FREER op-eds on housing

Here’s Simon Clarke writing about his new FREER paper in the Sunday Telegraph:

For a generation, demand for new homes has far outstripped supply.  The consequences have been as depressing as they are inevitable. Housing costs in the UK are among the highest in the world, both in absolute terms and relative to average incomes.

The problem is greatest where new homes are most needed.  Last year, housing starts soared 20 per cent in Wales, but crept up only 1 per cent in London, precisely where the housing market is most unaffordable.  In the wider South East, there was no growth at all.

This is why we need to reform the elephant in the room when it comes to our national housing debate: the Green Belt.

In my new FREER paper, out on Monday, I argue that we should lift restrictions on new housebuilding across England within a half a mile of existing railway, underground, and tram stations,, where that land is not subject to protected environmental classification.  This simple move would free up enough land for 1.5 million new homes.

Click here to read the full piece

And here’s FREER Director Rebecca Lowe writing about it for The Times Red Box:

Releasing green belt land for housing purposes involves a classic trade-off. You free up space to build the homes that people desperately need, but you lose some fields and some bees along the way.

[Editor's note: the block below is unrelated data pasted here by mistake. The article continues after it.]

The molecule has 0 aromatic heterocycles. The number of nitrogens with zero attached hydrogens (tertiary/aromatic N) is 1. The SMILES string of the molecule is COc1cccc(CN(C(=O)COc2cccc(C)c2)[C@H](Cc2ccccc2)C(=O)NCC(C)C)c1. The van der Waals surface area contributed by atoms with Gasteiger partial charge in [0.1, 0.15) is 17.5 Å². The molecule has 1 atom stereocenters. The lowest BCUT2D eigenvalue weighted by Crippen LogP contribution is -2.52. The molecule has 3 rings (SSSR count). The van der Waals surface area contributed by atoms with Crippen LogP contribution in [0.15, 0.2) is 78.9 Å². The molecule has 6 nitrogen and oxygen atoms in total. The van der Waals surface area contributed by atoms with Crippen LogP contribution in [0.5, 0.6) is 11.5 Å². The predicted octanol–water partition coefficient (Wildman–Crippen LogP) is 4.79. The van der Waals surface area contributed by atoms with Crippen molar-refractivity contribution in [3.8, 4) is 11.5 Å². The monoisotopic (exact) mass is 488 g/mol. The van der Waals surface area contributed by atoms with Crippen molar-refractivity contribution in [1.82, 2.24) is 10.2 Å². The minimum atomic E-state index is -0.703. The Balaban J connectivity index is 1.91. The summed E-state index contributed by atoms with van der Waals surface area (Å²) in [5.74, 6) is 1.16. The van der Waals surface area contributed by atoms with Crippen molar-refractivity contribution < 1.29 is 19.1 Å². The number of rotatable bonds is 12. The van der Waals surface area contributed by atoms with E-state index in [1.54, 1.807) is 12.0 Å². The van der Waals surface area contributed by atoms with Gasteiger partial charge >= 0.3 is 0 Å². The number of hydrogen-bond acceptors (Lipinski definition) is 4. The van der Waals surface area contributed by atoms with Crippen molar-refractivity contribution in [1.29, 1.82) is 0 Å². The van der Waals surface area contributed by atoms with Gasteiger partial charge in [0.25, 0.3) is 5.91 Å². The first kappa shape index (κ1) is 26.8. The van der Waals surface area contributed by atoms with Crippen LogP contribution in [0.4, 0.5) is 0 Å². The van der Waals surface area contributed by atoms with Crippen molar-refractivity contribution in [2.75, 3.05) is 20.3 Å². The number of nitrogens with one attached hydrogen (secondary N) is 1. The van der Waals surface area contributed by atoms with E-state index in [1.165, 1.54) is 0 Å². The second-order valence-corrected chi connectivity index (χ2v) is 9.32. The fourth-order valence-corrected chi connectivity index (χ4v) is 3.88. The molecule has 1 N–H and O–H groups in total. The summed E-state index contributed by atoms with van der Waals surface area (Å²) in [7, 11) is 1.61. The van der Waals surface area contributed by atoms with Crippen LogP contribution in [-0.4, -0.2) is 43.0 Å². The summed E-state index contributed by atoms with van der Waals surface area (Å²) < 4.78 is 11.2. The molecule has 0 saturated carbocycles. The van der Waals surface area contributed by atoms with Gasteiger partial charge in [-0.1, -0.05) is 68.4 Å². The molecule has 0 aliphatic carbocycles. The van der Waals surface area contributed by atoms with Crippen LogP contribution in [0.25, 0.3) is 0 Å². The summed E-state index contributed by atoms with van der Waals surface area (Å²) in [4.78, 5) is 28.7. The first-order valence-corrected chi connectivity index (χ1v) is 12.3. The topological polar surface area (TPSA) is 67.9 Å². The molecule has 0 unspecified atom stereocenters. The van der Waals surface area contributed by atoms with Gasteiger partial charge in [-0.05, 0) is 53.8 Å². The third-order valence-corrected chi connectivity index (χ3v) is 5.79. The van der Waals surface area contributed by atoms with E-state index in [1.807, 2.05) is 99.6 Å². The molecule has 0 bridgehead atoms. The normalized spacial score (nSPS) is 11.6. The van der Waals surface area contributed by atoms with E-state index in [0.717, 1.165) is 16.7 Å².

What if the green belt wasn’t so green, however? What if we could address the serious supply-side problems preventing greater homeownership, while also providing better protections for genuinely environmentally valuable land?

A consensus has long been growing about the urgent need to solve what has universally become known as the housing crisis. House prices are rising; rents are rising; an increasing number of people can no longer conceive of ever owning their own home.

There is also a growing consensus about the reasons for this. Income increases and population growth have led to demand for new homes well outpacing supply, and severe restrictions on building and adapting houses leave us unable to catch up.

Click here to read the full piece

Click here to read the Sunday Telegraph’s coverage of the paper